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Fiat Lux "A man with a bass just walked in, and he's putting it down on the floor." (USA)

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DCI Banks - Series 2 [DVD]
DCI Banks - Series 2 [DVD]
Dvd ~ Stephen Tompkinson
Price: £6.99

3 of 6 people found the following review helpful
4.0 out of 5 stars This series should be called "DI Morton"?, 2 Sept. 2013
This review is from: DCI Banks - Series 2 [DVD] (DVD)
You know, Leeds is far away from Ballykissangel, as the crow flies, and even further the Glen Afric Country Lodge, but Stephen Tompkinson manages the same indignant stare and compressed lip in Yorkshire as he did in South Africa (he was wild at heart at the time, so I suppose his demeanor was acceptable at the time, and they do teach the fine art of the indignant stare in seminaries, do they not?). But the real star of this show is Caroline Catz, whose careful characterization of the uptight DI Helen Morton is as far away from DI Kate Ashurst (from Murder in Suburbia) or Louisa Glasson (from Doc Martin) as Portwenn is from Broederstroom.

And it's interesting that the breakout character in this series wasn't even in the Inspector Alan Banks novels by Peter Robinson. Sometimes fiction is stranger than, well, fiction.

HDIUK Handheld Magnifier. 6x Spyglass Magnifying Glass for learning, reading books and fault finding
HDIUK Handheld Magnifier. 6x Spyglass Magnifying Glass for learning, reading books and fault finding

3 of 5 people found the following review helpful
4.0 out of 5 stars Come, Watson, the game is afoot, 2 Sept. 2013
A brilliant product and required equipment for any armchair detective. Assists in deduction by allowing 6X magnification of essential observable clues in the field. Allows detailed analysis of hair, stains, footprints, or small pictures of dancing men. Very good for examining the details of the human ear, since there is no part of the body which varies so much as the human ear. Allows artifacts such as a blue carbuncle to be examined in great detail. Can be used as a monocle in an emergency, but the magnification is not conducive to long-distance vision. Great when trying to read the classified section of the London Times. Helps to locate the needle and syringe in the drawer when ambient light is poor.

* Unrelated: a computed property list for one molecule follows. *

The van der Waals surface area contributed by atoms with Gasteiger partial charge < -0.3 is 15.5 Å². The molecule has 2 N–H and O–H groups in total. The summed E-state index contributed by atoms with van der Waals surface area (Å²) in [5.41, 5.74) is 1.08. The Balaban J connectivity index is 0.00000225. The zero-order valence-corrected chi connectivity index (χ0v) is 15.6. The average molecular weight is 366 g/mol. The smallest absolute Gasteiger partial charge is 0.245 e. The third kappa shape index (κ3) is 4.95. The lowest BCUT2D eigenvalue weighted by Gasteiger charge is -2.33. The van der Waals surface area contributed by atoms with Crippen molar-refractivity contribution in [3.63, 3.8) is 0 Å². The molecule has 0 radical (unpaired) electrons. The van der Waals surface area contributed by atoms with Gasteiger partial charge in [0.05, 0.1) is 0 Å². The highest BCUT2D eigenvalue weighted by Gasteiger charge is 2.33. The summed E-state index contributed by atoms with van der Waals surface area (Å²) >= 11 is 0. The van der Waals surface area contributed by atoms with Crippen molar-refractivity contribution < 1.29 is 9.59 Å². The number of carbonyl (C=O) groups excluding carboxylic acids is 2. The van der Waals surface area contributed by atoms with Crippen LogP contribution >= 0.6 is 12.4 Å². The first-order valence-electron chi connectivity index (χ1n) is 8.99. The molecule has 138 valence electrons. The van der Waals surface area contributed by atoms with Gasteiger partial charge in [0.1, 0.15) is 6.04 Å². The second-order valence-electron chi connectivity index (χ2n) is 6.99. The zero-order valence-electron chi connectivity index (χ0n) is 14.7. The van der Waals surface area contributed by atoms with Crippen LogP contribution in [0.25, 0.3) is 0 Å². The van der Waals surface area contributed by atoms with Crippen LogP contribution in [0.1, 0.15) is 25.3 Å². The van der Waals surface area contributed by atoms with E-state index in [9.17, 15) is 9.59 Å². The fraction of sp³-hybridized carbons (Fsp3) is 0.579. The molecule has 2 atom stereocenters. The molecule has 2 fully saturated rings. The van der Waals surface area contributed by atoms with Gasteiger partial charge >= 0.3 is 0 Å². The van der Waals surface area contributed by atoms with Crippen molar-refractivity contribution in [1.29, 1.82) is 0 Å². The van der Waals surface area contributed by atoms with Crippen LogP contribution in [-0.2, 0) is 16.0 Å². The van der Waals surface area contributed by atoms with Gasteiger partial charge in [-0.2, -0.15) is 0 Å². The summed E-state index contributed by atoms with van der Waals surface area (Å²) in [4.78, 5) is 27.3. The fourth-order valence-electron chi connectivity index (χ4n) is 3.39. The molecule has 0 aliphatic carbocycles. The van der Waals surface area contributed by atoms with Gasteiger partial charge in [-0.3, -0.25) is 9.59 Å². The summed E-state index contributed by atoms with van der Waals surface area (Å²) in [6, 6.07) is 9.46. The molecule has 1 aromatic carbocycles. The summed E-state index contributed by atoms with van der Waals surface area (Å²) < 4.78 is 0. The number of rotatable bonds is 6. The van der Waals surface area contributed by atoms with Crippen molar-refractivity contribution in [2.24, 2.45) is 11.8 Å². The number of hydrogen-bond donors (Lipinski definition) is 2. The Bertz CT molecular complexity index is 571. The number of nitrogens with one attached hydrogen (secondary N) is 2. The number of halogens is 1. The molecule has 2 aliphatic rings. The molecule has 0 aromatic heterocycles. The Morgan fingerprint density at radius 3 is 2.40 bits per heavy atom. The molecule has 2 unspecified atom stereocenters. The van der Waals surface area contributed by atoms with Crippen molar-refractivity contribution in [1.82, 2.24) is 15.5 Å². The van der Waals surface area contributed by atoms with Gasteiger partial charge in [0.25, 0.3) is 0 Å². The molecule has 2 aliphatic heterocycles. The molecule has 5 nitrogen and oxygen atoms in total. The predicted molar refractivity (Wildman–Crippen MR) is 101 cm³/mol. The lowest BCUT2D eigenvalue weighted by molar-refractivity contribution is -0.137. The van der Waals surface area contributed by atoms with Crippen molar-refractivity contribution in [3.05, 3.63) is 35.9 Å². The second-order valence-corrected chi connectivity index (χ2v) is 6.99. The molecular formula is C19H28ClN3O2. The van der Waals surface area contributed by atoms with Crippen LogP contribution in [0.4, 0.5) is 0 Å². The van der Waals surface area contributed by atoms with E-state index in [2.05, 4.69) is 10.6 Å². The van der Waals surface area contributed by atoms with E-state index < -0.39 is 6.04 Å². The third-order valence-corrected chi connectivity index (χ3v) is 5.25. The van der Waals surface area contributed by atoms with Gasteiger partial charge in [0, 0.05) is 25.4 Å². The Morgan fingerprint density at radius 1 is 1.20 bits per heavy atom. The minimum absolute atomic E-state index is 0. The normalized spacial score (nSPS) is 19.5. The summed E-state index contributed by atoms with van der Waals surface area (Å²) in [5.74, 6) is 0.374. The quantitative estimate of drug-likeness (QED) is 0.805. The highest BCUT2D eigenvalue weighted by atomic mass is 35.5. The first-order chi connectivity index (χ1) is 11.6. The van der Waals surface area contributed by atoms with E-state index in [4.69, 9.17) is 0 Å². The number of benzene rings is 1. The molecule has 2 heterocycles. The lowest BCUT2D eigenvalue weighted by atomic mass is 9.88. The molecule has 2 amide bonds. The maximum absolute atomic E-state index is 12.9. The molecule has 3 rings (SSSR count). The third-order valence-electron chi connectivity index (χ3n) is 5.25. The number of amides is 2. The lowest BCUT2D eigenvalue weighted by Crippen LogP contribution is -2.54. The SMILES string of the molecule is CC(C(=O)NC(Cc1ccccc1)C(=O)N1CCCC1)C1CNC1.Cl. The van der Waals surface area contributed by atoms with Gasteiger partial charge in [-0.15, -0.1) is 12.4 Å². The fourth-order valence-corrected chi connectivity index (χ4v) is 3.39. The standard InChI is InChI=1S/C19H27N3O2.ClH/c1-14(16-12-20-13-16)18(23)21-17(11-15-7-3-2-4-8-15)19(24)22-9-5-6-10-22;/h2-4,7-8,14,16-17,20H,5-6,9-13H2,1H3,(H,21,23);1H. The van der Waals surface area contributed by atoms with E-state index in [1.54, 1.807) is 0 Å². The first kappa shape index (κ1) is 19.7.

It's a good prop to hold in one's hand when speaking since the light glints off the lens and makes you the focus of attention. Far better than waving a pipe or using expressive hand movements. Particularly useful if the accompanying dialog is something like "elementary, my dear fellow!" or "It is a capital mistake to theorize before you have all the evidence."

Note: May be offensive to some if used in their presence, such as Wilhelm Gottsreich Sigismond von Ormstein, Grand Duke of Cassel-Felstein and the hereditary King of Bohemia.

Midsomer Murders: The Complete Series One and Two [DVD]
Midsomer Murders: The Complete Series One and Two [DVD]
Dvd ~ John Nettles
Price: £18.67

2 of 2 people found the following review helpful
5.0 out of 5 stars Great show, astronomical body count, 31 Aug. 2013
There are so many murders in Midsomer that I am amazed there is anyone still living there at all. If I were a resident of the county, I for one would have quickly packed up and left, probably soon after Episode 12 ("Judgement Day") when there were 5 (count `em, five!) murders.

I would have moved from Midsomer to LA or East St Louis or Darfur or another relatively low-crime area (compared to Midsomer, that is). I'm amazed we haven't heard more about this appalling increase in British criminal activity --- good lord, doesn't the Chief Constable of Midsomer report his statistics to *someone* up the food chain? One would think the streets of Causton would be crawling with indignant bureaucrats from Whitehall peripatetically investigating the epidemic of local homicides.